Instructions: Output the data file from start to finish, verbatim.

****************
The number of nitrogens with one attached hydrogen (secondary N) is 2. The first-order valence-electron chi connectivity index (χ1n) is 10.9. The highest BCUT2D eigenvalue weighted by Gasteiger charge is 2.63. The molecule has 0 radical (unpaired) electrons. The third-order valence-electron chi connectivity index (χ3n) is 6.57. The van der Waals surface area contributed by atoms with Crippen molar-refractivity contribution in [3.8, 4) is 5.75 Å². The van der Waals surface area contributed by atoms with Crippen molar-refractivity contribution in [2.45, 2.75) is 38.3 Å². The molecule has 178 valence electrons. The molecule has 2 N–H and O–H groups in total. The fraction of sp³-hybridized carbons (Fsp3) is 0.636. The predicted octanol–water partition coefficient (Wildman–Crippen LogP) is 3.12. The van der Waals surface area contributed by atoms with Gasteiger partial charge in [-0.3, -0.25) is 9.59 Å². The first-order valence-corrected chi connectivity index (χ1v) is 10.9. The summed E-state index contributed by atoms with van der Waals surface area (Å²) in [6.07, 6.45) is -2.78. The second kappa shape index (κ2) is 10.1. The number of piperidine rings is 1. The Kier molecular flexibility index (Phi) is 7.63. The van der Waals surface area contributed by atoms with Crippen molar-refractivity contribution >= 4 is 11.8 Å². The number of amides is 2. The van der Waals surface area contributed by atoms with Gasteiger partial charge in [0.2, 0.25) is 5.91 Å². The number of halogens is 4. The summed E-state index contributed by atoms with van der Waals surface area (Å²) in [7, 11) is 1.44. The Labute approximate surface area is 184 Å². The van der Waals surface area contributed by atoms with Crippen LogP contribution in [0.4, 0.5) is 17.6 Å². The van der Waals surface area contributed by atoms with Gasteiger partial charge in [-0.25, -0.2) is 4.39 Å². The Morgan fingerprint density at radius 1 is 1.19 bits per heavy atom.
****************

The number of nitrogens with one attached hydrogen (secondary N) is 2. The first-order valence-electron chi connectivity index (χ1n) is 10.9. The highest BCUT2D eigenvalue weighted by Gasteiger charge is 2.63. The molecule has 0 radical (unpaired) electrons. The third-order valence-electron chi connectivity index (χ3n) is 6.57. The van der Waals surface area contributed by atoms with Crippen molar-refractivity contribution in [3.8, 4) is 5.75 Å². The van der Waals surface area contributed by atoms with Crippen molar-refractivity contribution in [2.45, 2.75) is 38.3 Å². The molecule has 178 valence electrons. The molecule has 2 N–H and O–H groups in total. The fraction of sp³-hybridized carbons (Fsp3) is 0.636. The predicted octanol–water partition coefficient (Wildman–Crippen LogP) is 3.12. The van der Waals surface area contributed by atoms with Gasteiger partial charge in [-0.3, -0.25) is 9.59 Å². The first-order valence-corrected chi connectivity index (χ1v) is 10.9. The summed E-state index contributed by atoms with van der Waals surface area (Å²) in [6.07, 6.45) is -2.78. The second kappa shape index (κ2) is 10.1. The number of piperidine rings is 1. The Kier molecular flexibility index (Phi) is 7.63. The van der Waals surface area contributed by atoms with Crippen molar-refractivity contribution >= 4 is 11.8 Å². The number of amides is 2. The van der Waals surface area contributed by atoms with Gasteiger partial charge in [0.2, 0.25) is 5.91 Å². The number of halogens is 4. The summed E-state index contributed by atoms with van der Waals surface area (Å²) in [7, 11) is 1.44. The Labute approximate surface area is 184 Å². The van der Waals surface area contributed by atoms with Crippen LogP contribution in [0.4, 0.5) is 17.6 Å². The van der Waals surface area contributed by atoms with Gasteiger partial charge in [-0.25, -0.2) is 4.39 Å². The Morgan fingerprint density at radius 1 is 1.19 bits per heavy atom.